Why is it called Big Brother? Links to George Orwell and 1984 explained - what does it mean?
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Often cited as the original reality TV series, Big Brother returned to television screens last night (8 October) for its 20th series.
Now finding a new home on ITV - after previous stints on Channels 4 and 5 - the show may not quite be the ground-breaking "social experiment" it once was, but its return still made for a significant television moment.
The goal is to be the last person remaining in the house, as contestants are periodically voted out by their fellow housemates or the viewing audience.
But why exactly is the show called "Big Brother", and what links does it have to famous British author George Orwell? Here is everything you need to know about it.
Why is Big Brother called 'Big Brother'?
Big Brother is named after the concept of the same name from George Orwell's novel 1984, which has had a significant cultural impact since its publication in 1949.
In 1984, Big Brother is a symbolic figure who represents the oppressive and totalitarian regime ruling the dystopian society of Oceania.
The Party, led by Big Brother, exercises complete control over the citizens, including constant surveillance through "telescreens" and the "thought police", manipulation of information, and suppression of dissent.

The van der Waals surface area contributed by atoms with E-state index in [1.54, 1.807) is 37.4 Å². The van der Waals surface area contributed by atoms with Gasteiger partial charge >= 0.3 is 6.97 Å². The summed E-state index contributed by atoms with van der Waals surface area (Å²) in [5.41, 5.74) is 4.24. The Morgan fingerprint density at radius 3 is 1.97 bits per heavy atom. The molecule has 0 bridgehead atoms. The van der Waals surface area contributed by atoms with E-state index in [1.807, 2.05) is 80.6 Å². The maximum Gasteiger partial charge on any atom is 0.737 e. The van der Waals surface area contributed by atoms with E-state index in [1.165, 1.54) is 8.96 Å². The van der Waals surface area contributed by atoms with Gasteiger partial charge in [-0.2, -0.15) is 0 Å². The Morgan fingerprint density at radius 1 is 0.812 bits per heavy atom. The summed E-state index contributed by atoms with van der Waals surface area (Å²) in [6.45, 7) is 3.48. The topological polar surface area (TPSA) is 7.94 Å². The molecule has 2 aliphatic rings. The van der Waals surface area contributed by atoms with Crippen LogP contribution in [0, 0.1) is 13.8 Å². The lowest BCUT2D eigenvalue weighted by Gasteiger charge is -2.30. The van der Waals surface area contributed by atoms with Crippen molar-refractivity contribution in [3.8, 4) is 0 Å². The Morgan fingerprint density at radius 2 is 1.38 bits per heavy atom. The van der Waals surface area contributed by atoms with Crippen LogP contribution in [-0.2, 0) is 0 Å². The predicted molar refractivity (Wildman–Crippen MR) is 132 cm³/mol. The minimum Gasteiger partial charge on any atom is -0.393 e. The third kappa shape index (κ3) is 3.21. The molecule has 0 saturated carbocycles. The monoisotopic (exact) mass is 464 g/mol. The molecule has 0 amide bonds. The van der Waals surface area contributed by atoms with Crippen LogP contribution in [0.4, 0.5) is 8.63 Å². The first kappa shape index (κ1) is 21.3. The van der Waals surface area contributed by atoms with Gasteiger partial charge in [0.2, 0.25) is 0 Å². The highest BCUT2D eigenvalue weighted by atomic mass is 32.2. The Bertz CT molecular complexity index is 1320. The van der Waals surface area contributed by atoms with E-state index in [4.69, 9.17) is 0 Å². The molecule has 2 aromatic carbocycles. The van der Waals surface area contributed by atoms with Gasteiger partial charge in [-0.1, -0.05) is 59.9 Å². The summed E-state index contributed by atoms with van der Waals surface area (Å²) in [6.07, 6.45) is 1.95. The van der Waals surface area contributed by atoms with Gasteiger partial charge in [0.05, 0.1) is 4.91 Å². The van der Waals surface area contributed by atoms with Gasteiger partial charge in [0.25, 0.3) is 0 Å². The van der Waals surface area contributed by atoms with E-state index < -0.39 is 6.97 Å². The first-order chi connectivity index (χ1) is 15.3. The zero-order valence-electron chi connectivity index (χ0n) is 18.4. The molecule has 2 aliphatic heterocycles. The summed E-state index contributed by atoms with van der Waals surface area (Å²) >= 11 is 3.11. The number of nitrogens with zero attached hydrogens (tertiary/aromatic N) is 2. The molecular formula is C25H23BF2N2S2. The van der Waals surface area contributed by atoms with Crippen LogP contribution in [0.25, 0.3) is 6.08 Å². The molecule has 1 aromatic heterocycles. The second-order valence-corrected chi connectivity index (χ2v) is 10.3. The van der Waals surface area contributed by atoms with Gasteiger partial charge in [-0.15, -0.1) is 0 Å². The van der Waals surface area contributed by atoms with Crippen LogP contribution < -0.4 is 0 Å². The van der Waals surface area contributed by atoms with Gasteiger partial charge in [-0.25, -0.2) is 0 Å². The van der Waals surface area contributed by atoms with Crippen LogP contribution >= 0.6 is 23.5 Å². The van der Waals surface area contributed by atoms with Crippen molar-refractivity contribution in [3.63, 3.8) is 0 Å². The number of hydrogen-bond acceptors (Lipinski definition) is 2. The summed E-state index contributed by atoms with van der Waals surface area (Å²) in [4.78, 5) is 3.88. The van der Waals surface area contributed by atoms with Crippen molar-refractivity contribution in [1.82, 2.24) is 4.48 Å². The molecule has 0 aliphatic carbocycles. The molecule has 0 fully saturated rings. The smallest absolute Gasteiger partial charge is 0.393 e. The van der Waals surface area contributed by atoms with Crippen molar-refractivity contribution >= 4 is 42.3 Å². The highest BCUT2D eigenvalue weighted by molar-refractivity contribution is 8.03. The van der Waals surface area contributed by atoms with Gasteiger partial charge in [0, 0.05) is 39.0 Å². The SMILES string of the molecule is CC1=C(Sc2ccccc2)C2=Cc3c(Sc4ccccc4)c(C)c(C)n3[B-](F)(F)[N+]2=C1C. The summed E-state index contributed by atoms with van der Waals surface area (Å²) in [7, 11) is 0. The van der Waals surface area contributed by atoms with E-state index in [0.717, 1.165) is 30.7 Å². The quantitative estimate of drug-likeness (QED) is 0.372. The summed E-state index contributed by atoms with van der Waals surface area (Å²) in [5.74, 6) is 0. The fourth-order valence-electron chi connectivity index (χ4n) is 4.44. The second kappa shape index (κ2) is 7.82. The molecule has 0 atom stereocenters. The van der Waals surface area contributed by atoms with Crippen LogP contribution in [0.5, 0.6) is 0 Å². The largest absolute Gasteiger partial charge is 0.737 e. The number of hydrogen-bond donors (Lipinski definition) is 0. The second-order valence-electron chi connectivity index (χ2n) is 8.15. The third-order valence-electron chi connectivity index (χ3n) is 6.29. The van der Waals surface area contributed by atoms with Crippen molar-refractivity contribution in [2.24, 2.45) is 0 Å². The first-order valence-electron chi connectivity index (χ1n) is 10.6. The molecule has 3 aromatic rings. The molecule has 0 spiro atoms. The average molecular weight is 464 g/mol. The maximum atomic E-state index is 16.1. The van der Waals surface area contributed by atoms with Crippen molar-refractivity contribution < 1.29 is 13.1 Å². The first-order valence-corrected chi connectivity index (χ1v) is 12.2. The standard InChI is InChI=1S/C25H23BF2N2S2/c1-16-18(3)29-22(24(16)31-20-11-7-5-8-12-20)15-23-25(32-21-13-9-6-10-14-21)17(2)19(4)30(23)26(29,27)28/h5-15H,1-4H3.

The term "Big Brother is watching you" serves as a constant reminder to the citizens that their every move and thought are being monitored and controlled by the state.
Big Brother the reality show takes inspiration from this concept by placing a group of people in a house together with cameras and microphones recording their every move and conversation.
Contestants live together in isolation from the outside world and are constantly under surveillance, and the show's format involves competitions, alliances and evictions, creating a microcosm of social dynamics and power struggles.
Contestants are well aware that they are being watched by both the audience and their fellow housemates, and they must navigate this surveillance while strategising to win the game.
While Big Brother doesn't necessarily have the same dystopian and oppressive themes as 1984, it does draw on the idea of constant surveillance and the impact it has on people's behaviour.
Contestants on the show often adapt their behaviour and strategies based on the knowledge that they are being observed, which adds an element of psychological and social tension to the competition.
In terms of its many international versions and adaptations, the show retains the name Big Brother in many countries, since the term carries a universal association with surveillance and observation.
Some notable differences to this trend include the Indian version - titled "Bigg Boss" - and the French version, which uses the name "Secret Story".
1984's themes of totalitarianism, surveillance, propaganda, and the erosion of individual freedoms have resonated with readers and viewers, leading to its enduring relevance and influence in popular culture.
The book is often cited in discussions about government surveillance, censorship and the abuse of power, and the term "Orwellian" is frequently used to describe situations where government control and surveillance infringe upon personal freedoms.
It has also played a foundational role in the development of dystopian fiction, and has inspired numerous novels, films and television series exploring similar themes of authoritarianism and surveillance, such as Margaret Atwood's The Handmaid's Tale.